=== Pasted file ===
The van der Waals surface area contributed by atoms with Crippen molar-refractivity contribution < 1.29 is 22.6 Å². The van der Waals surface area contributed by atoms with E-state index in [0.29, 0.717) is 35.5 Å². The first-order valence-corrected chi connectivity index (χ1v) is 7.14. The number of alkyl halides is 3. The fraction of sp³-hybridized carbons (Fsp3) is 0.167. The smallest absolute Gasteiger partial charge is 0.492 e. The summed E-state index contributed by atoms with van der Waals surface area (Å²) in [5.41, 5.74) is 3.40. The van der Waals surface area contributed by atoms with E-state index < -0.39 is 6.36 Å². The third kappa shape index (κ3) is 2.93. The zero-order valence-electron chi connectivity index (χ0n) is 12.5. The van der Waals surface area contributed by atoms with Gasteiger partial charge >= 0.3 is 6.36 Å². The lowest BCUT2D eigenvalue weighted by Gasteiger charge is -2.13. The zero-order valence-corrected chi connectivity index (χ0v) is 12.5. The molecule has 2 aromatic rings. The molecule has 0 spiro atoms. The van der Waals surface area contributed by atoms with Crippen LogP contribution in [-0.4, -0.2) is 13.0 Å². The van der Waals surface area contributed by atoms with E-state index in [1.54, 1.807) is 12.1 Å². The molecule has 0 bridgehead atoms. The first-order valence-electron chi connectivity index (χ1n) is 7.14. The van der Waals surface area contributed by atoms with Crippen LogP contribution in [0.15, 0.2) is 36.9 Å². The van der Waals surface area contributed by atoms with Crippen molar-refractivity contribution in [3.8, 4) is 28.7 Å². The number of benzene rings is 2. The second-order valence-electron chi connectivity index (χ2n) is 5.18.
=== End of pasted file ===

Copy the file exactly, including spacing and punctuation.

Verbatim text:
The van der Waals surface area contributed by atoms with Crippen molar-refractivity contribution < 1.29 is 22.6 Å². The van der Waals surface area contributed by atoms with E-state index in [0.29, 0.717) is 35.5 Å². The first-order valence-corrected chi connectivity index (χ1v) is 7.14. The number of alkyl halides is 3. The fraction of sp³-hybridized carbons (Fsp3) is 0.167. The smallest absolute Gasteiger partial charge is 0.492 e. The summed E-state index contributed by atoms with van der Waals surface area (Å²) in [5.41, 5.74) is 3.40. The van der Waals surface area contributed by atoms with E-state index < -0.39 is 6.36 Å². The third kappa shape index (κ3) is 2.93. The zero-order valence-electron chi connectivity index (χ0n) is 12.5. The van der Waals surface area contributed by atoms with Gasteiger partial charge >= 0.3 is 6.36 Å². The lowest BCUT2D eigenvalue weighted by Gasteiger charge is -2.13. The zero-order valence-corrected chi connectivity index (χ0v) is 12.5. The molecule has 2 aromatic rings. The molecule has 0 spiro atoms. The van der Waals surface area contributed by atoms with Crippen LogP contribution in [-0.4, -0.2) is 13.0 Å². The van der Waals surface area contributed by atoms with E-state index in [1.54, 1.807) is 12.1 Å². The molecule has 0 bridgehead atoms. The first-order valence-electron chi connectivity index (χ1n) is 7.14. The van der Waals surface area contributed by atoms with Crippen LogP contribution in [0.15, 0.2) is 36.9 Å². The van der Waals surface area contributed by atoms with Crippen molar-refractivity contribution in [3.8, 4) is 28.7 Å². The number of benzene rings is 2. The second-order valence-electron chi connectivity index (χ2n) is 5.18.